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The world's newest nation has expelled its first person - the head of South Sudan's biggest oil company, the Chinese and Malaysian-owned Petrodar.
The Chinese national, Liu Yingcai, was asked to leave following an investigation into Khartoum's "theft" of oil worth $815m (£518m).
South Sudan has stopped production after Sudan seized oil - Khartoum says this is because of unpaid transit fees.
Since the country seceded from Sudan in July, relations have deteriorated.
The two sides fought a bitter civil war for decades in which some 1.5 million people died.
The conflict ended in 2005 with a peace deal that promised a referendum for southerners on independence, which they opted for last year.Reviewing oil contracts
Oil makes up 98% of Juba's budget - but its only export route is through its northern neighbour.
End Quote Barnaba Marial BenjaminSouth Sudan's information minister
Why would it sour relations?”
The two countries have never reached an agreement over how much South Sudan should pay.
Before the shutdown, China was the biggest buyer of Sudanese oil, relying on it for nearly 5% of its needs.
It has good relations with the Khartoum government - and was a key player in trying to get the two sides to come to an agreement over the oil crisis.
Correspondents say the expulsion could damage South Sudan's relations with China.
"Why would it sour relations? The companies are still here and we are working with them," South Sudan's Information Minister Barnaba Marial Benjamin told the AFP news agency.
South Sudan also announced on Wednesday that it was reviewing all oil contracts that were signed before it became independent.
Earlier this week South Sudan halved spending on everything but government salaries to try to compensate for the loss of oil revenue.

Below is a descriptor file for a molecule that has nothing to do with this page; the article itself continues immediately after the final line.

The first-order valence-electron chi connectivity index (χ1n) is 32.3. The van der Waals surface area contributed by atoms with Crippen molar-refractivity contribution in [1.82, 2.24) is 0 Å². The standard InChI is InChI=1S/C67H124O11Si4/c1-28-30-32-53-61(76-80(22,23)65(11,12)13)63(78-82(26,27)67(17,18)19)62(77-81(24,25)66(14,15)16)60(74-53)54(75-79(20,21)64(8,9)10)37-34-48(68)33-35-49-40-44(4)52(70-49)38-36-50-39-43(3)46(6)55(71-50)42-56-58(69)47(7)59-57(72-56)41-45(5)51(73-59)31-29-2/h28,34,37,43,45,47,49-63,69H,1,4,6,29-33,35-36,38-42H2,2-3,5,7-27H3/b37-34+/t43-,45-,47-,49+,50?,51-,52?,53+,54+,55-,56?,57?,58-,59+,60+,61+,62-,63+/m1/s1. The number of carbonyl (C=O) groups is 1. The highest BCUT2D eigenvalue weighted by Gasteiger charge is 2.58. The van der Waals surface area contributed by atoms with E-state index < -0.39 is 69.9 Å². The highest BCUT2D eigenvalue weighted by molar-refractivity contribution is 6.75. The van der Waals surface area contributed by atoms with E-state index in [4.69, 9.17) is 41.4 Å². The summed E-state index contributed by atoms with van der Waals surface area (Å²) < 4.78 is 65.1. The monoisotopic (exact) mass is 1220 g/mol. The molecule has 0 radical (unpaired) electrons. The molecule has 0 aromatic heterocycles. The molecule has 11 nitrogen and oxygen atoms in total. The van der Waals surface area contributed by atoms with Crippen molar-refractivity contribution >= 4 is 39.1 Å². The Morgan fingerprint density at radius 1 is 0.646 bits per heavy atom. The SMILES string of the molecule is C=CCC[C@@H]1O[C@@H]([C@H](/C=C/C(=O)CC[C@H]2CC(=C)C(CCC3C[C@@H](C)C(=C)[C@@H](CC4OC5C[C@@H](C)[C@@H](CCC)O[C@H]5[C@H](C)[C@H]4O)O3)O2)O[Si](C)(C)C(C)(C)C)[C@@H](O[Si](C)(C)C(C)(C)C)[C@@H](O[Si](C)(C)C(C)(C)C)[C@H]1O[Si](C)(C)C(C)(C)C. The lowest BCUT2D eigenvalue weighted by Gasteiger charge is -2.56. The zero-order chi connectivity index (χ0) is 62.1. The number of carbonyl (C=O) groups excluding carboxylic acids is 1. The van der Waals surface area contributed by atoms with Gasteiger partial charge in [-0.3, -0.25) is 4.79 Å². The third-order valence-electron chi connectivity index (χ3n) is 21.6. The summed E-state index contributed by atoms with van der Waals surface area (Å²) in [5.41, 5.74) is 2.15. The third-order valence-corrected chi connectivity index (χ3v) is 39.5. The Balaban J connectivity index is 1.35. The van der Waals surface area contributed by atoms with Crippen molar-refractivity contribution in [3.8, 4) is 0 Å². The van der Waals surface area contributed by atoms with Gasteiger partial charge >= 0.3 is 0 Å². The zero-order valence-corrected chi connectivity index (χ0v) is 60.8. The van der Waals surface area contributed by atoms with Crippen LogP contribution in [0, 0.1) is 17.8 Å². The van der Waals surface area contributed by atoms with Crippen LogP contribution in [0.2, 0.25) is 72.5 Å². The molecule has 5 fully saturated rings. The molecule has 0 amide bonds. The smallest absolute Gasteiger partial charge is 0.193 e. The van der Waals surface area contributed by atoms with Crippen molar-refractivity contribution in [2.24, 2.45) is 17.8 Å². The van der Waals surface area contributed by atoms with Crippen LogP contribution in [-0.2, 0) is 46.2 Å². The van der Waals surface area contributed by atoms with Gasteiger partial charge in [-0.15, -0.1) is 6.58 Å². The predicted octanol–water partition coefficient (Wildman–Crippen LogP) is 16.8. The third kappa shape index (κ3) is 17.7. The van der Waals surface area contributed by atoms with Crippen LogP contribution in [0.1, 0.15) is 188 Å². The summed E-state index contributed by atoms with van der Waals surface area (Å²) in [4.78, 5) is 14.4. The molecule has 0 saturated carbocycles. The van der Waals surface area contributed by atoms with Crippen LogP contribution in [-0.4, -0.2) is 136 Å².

Vice-President Riek Machar told the BBC that the loss of oil revenues would mean development would have to be put on hold for several years, but basic services would not suffer.
Sudan: A country divided
The great divide across Sudan is visible even from space, as this Nasa satellite image shows. The northern states are a blanket of desert, broken only by the fertile Nile corridor. South Sudan is covered by green swathes of grassland, swamps and tropical forest.
Sudan's arid north is mainly home to Arabic-speaking Muslims. But in South Sudan there is no dominant culture. The Dinkas and the Nuers are the largest of more than 200 ethnic groups, each with its own languages and traditional beliefs, alongside Christianity and Islam.
The health inequalities in Sudan are illustrated by infant mortality rates. In South Sudan, one in 10 children die before their first birthday. Whereas in the more developed northern states, such as Gezira and White Nile, half of those children would be expected to survive.
The gulf in water resources between north and south is stark. In Khartoum, River Nile, and Gezira states, two-thirds of people have access to piped drinking water and pit latrines. In the south, boreholes and unprotected wells are the main drinking sources. More than 80% of southerners have no toilet facilities whatsoever.
Throughout Sudan, access to primary school education is strongly linked to household earnings. In the poorest parts of the south, less than 1% of children finish primary school. Whereas in the wealthier north, up to 50% of children complete primary level education.
Conflict and poverty are the main causes of food insecurity in Sudan. The residents of war-affected Darfur and South Sudan are still greatly dependent on food aid. Far more than in northern states, which tend to be wealthier, more urbanised and less reliant on agriculture.
Sudan exports billions of dollars of oil per year. Southern states produce more than 80% of it, but receive only 50% of the revenue. The pipelines run north but the two sides have still not agreed how to share the oil wealth in the future.
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